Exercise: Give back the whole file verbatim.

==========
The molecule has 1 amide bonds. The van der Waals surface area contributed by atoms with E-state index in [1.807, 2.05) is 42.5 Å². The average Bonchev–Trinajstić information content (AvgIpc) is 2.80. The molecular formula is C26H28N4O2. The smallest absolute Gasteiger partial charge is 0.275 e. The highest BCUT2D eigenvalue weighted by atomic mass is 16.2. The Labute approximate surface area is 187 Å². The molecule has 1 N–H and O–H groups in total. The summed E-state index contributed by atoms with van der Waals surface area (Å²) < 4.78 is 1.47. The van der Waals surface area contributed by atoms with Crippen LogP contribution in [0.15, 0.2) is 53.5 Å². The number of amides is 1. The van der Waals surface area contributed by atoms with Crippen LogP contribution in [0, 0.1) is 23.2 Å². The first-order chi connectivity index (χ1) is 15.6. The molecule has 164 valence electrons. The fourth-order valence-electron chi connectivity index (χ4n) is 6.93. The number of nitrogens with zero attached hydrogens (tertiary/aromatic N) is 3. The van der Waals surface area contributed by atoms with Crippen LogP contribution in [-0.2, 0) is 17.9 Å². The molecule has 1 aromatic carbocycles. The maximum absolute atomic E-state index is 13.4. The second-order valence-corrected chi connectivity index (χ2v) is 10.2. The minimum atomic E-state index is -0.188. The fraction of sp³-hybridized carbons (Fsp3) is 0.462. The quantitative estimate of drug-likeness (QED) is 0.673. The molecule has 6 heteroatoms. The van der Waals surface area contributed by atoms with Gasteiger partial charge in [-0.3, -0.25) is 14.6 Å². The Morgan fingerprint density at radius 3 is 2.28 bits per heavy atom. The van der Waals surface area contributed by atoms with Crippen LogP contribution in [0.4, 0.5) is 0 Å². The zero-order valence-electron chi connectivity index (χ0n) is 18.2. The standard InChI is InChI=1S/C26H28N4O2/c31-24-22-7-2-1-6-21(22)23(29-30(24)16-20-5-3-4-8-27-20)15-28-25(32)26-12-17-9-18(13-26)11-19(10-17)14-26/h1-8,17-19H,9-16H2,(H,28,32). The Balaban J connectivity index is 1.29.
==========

The molecule has 1 amide bonds. The van der Waals surface area contributed by atoms with E-state index in [1.807, 2.05) is 42.5 Å². The average Bonchev–Trinajstić information content (AvgIpc) is 2.80. The molecular formula is C26H28N4O2. The smallest absolute Gasteiger partial charge is 0.275 e. The highest BCUT2D eigenvalue weighted by atomic mass is 16.2. The Labute approximate surface area is 187 Å². The molecule has 1 N–H and O–H groups in total. The summed E-state index contributed by atoms with van der Waals surface area (Å²) < 4.78 is 1.47. The van der Waals surface area contributed by atoms with Crippen LogP contribution in [0.15, 0.2) is 53.5 Å². The number of amides is 1. The van der Waals surface area contributed by atoms with Crippen LogP contribution in [0, 0.1) is 23.2 Å². The first-order chi connectivity index (χ1) is 15.6. The molecule has 164 valence electrons. The fourth-order valence-electron chi connectivity index (χ4n) is 6.93. The number of nitrogens with zero attached hydrogens (tertiary/aromatic N) is 3. The van der Waals surface area contributed by atoms with Crippen LogP contribution in [-0.2, 0) is 17.9 Å². The molecule has 1 aromatic carbocycles. The maximum absolute atomic E-state index is 13.4. The second-order valence-corrected chi connectivity index (χ2v) is 10.2. The minimum atomic E-state index is -0.188. The fraction of sp³-hybridized carbons (Fsp3) is 0.462. The quantitative estimate of drug-likeness (QED) is 0.673. The molecule has 6 heteroatoms. The van der Waals surface area contributed by atoms with Gasteiger partial charge in [-0.3, -0.25) is 14.6 Å². The Morgan fingerprint density at radius 3 is 2.28 bits per heavy atom. The van der Waals surface area contributed by atoms with Crippen LogP contribution in [0.4, 0.5) is 0 Å². The zero-order valence-electron chi connectivity index (χ0n) is 18.2. The standard InChI is InChI=1S/C26H28N4O2/c31-24-22-7-2-1-6-21(22)23(29-30(24)16-20-5-3-4-8-27-20)15-28-25(32)26-12-17-9-18(13-26)11-19(10-17)14-26/h1-8,17-19H,9-16H2,(H,28,32). The Balaban J connectivity index is 1.29.